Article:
Uber CEO Travis Kalanick is taking a leave of absence from the company he built into one of the world’s biggest private businesses.
It’s not clear how long Kalanick will be away from Uber or who will be serving as interim head of the company, but the move signals the biggest shift yet for the ride-hailing giant since the emergence of allegations of systemic workplace dysfunction that included sexual harassment and discrimination.
Kalanick’s leave coincides with the release of a report based on an external investigation into Uber’s workplace culture that found serious issues throughout the organization. Uber has been beset by allegations of sexual harassment and discrimination for months, started by a blog post from a former Uber engineer.
The report based on the investigation, conducted by former U.S. Attorney General Eric Holder, recommended that Kalanick’s responsibilities be reviewed and reallocated. Uber’s board of directors, which includes media mogul Arianna Huffington, Uber cofounder Garrett Camp, and venture capitalist Bill Gurley, voted to approve all recommendations.
Sweeping changes have already been ongoing at Uber. The company has seen the departure of numerous top executives. Emil Michael, formerly senior vice president of business and known to be Kalanick’s right-hand man, resigned from the company Sunday.
The report comes after former Uber engineer Susan Fowler Rigetti’s blog post from February brought to light her personal experience with sexual harassment and discrimination at the ride-hailing giant. Her claims included her manager discussing his sex life over work chat and having the company’s human resources department ignore her situation and then suggest that she move teams.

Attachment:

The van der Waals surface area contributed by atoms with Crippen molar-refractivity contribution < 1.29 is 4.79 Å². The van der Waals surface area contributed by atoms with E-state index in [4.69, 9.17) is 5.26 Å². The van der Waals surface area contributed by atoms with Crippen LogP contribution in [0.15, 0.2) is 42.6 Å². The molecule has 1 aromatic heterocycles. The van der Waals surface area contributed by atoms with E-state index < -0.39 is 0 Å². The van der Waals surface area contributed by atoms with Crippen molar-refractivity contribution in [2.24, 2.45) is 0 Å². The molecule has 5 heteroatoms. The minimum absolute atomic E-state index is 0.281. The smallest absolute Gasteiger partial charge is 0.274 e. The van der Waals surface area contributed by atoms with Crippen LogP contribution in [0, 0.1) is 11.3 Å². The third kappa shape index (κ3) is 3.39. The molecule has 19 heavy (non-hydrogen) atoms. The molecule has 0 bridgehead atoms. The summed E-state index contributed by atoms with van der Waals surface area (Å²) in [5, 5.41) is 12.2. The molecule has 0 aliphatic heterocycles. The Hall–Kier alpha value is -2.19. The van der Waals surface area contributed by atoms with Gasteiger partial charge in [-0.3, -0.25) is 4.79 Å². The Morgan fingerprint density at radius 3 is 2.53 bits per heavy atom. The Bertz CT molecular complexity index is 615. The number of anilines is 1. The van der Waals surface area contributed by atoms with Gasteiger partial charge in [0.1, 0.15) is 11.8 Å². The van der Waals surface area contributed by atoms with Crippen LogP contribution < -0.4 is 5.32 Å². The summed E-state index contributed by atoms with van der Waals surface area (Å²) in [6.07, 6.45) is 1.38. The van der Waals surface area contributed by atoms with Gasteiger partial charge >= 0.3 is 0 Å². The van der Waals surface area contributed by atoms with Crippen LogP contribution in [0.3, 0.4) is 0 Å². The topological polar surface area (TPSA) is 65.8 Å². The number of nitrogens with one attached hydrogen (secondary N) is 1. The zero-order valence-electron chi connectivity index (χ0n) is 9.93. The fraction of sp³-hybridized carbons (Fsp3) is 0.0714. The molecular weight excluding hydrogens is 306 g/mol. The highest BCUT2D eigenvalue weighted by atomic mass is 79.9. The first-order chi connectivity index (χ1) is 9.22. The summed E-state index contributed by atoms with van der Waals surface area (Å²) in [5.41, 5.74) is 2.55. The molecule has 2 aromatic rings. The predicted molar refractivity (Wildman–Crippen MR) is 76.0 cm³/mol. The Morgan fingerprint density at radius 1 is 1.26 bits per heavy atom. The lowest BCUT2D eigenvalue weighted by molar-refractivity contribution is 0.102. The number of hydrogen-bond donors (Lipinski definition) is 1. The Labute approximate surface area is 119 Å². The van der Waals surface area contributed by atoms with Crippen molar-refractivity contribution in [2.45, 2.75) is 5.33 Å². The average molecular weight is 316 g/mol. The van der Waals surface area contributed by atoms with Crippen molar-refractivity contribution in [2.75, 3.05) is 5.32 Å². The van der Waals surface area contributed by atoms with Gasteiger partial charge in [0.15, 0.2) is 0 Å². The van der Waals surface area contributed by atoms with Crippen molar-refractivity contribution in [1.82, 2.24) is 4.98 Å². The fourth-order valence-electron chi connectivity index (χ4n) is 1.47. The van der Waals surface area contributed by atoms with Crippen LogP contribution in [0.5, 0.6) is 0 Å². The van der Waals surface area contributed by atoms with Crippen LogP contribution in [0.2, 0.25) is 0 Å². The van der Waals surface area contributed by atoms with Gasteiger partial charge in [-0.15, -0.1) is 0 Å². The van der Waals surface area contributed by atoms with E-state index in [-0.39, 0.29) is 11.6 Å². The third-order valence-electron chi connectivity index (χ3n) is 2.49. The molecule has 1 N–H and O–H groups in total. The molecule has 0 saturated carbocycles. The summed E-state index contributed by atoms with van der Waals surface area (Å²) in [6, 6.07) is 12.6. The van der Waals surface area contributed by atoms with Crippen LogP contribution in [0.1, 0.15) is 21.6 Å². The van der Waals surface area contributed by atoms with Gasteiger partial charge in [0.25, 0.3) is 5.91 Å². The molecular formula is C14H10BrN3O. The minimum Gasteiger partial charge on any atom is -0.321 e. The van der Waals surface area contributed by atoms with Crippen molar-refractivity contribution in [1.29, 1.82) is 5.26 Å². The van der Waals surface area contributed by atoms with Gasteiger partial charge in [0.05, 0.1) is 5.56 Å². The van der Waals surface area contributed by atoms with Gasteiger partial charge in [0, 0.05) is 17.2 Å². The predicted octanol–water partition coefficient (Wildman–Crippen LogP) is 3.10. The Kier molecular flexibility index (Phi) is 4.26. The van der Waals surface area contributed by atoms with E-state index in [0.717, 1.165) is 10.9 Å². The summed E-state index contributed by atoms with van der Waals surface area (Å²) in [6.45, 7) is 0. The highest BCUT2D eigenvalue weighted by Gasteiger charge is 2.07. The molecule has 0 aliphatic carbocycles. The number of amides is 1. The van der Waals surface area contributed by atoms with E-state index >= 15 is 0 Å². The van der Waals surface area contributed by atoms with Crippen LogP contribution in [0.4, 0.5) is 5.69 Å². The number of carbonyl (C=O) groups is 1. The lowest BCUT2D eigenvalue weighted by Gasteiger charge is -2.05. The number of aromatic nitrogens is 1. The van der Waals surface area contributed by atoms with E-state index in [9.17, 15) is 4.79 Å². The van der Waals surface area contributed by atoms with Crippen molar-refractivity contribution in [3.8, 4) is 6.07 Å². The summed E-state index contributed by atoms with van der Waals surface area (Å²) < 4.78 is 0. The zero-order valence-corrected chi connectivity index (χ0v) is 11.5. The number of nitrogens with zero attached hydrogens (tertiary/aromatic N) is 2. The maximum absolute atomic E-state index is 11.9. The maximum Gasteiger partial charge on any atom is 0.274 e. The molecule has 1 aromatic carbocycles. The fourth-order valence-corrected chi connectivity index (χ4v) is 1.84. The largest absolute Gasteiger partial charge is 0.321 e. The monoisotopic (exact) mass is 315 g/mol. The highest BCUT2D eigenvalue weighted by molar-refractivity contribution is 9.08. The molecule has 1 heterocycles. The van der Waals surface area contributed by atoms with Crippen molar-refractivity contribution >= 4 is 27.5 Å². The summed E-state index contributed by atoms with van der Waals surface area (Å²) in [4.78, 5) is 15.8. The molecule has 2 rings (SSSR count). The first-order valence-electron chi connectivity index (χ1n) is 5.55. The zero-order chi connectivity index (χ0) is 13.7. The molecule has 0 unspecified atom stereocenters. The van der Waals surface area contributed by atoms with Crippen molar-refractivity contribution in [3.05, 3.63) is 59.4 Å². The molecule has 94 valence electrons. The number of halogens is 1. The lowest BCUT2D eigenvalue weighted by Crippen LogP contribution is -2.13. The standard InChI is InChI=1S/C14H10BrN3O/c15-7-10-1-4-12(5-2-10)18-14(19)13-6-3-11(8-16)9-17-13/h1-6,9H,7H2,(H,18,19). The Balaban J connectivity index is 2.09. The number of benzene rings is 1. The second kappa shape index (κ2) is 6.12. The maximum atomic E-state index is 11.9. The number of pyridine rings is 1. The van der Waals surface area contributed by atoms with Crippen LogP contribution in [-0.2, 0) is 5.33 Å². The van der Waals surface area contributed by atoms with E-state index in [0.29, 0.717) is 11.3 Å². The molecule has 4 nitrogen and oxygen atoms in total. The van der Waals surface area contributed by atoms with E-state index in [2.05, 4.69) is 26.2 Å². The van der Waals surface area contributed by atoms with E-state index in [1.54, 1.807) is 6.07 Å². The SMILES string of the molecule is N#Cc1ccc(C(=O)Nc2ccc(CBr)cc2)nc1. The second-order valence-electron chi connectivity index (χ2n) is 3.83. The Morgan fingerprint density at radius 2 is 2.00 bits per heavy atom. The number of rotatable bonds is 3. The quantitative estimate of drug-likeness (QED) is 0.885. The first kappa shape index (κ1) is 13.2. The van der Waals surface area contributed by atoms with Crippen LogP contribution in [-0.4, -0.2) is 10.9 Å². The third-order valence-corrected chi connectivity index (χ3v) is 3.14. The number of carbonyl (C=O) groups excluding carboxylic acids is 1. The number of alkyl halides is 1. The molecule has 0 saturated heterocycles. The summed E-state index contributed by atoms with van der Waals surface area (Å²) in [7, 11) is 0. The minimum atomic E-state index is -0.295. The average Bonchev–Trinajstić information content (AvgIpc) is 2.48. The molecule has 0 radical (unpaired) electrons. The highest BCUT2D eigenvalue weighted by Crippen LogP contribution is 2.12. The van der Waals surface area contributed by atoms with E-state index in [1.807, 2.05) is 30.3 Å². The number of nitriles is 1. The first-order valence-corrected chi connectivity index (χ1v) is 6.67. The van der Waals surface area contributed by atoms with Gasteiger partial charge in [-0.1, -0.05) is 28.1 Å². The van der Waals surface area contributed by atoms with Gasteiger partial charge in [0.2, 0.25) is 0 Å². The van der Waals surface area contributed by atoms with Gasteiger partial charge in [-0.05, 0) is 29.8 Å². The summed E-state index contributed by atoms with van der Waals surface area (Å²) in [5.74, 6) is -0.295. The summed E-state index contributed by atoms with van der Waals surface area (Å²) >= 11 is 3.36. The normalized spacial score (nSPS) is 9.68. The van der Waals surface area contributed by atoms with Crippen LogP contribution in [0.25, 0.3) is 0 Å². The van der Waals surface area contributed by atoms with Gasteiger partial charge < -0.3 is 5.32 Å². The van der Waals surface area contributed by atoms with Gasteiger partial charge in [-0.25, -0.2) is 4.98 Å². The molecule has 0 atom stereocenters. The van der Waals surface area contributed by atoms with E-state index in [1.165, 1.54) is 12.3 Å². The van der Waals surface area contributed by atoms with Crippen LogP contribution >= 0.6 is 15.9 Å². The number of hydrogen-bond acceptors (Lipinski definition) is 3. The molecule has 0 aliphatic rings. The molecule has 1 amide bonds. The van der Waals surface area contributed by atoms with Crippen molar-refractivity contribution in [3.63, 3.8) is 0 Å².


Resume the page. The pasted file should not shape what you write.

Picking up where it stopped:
But after her viral blog post, the concerns were finally no longer ignored. More people stepped forward, and in just the day after, Uber had enlisted Holder to conduct an investigation into Uber’s workplace culture.
Kalanick revealed his decision to step down Tuesday, which he was debating in the hours before the news broke, according to Recode‘s Kara Swisher. Kalanick is also dealing with a personal tragedy of his mother unexpectedly passing from a boating accident last month, which he referred to in a company-wide memo.
“Recent events have brought home for me that people are more important than work, and that I need to take some time off of the day-to-day to grieve my mother, whom I buried on Friday, to reflect, to work on myself, and to focus on building out a world-class leadership team,” Kalanick wrote in the memo sent to his team of more than 13,000 employees.
Kalanick referenced working on Uber 2.0, which he had described in a talk he gave in March as “the most just place to work” in the world. But Kalanick will be taking some time off “to work on Travis 2.0 to become the leader that this company needs,” he wrote.
Indeed, Kalanick was at the heart of many of the scandals that were exposed, including a visit to an escort-karaoke bar in Seoul and reviewing the stolen medical records of a rape victim in India.
Uber will continue to seek a chief operating officer.
Other recommendations from the investigation’s report include more ways to hold leaders accountable, such as with performance review and better record-keeping by the human resource department. Leadership members will have mandatory manager training, interview training, and leadership training.
Overall policy changes include updating its discrimination and harassment policies and, more specifically, prohibiting “romantic and intimate relationship” between people who report to each other.